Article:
Volatility Risk. Although the Fund's investment strategy targets a specific volatility level, certain of the Fund's investments may appreciate or decrease significantly in value over short periods of time. This may cause the Fund's net asset value per unit to experience significant increases or declines in value over short periods of time.

No Registration Under U.S. Federal or State Securities Laws. The Fund will not be registered with the SEC as an investment company under the Investment Company Act of 1940 (the "Investment Company Act") in reliance upon an exemption from the Investment Company Act; therefore, the provisions of the Investment Company Act applicable to registered investment companies (i.e., mutual funds) are not applicable to the Fund. Units of the Fund are exempt from registration under U.S. federal securities laws and, accordingly, this Fund Description does not contain information that would otherwise be included if registration were required. Similar reliance has been placed on exemptions from securities registration and qualification requirements under applicable state securities laws. No assurance can be given that the offering currently qualifies or will continue to qualify under one or more exemptions due to, among other things, the manner of distribution, the existence of similar offerings in the past or in the future, or the retroactive change of any securities laws or regulation.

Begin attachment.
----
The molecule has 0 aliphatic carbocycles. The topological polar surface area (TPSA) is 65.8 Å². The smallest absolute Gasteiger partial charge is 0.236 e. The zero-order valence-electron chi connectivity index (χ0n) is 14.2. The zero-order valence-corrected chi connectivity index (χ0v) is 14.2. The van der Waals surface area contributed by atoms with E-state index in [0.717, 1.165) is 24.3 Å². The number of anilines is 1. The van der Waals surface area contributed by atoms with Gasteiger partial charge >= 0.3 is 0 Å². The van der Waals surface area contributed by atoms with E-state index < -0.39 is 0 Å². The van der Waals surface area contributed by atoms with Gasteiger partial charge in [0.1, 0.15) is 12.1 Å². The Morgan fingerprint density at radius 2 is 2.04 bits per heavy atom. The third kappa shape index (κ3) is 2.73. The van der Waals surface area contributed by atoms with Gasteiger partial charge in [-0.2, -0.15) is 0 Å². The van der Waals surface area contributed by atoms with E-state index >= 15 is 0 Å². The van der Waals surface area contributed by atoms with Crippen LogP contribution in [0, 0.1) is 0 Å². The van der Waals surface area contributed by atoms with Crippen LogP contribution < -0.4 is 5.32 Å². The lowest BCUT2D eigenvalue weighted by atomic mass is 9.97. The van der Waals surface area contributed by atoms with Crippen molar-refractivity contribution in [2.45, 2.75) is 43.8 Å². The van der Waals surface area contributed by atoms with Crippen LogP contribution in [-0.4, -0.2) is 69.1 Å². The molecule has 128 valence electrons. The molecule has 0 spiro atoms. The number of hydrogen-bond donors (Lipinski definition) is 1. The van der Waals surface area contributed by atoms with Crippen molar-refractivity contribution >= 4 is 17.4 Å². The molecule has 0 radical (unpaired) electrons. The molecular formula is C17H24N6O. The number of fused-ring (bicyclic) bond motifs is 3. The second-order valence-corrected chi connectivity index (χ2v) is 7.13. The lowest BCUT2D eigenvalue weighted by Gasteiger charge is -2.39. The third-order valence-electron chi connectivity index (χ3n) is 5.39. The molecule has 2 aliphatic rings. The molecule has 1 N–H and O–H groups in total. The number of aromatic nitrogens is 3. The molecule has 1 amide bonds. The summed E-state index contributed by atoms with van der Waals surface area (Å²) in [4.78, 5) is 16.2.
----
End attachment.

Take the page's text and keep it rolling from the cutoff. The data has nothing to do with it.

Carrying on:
No Registration with the CFTC. Since the Fund may purchase, sell or trade exchangetraded futures contracts, options thereon, and other Commodity Interests, the Fund may be viewed as subject to regulation as a commodity pool under the U.S. Commodity Exchange Act and the rules of the U.S. Commodity Futures Trading Commission ("CFTC"). However, pursuant to CFTC Rule 4.5, the Trustee is exempt from having to register as a commodity pool operator with respect to the Fund. The Trustee has filed an exemption notice to affect the exemption and will comply with the requirements thereof. As a result, the Trustee, unlike a registered commodity pool operator, is not required to deliver a dis- closure document and a certified annual report to participating trusts. Nevertheless, all investors will receive a copy of the Declaration of Trust as well as an annual report for the Fund. The investment sub-adviser, a registered commodity trading advisor under CFTC regulation, will provide commodity interest trading advice to the Fund as if it were exempt from registration as a commodity trading advisor with respect to the Fund pursuant to CFTC Regulation 4.14(a)(8)(i)(B).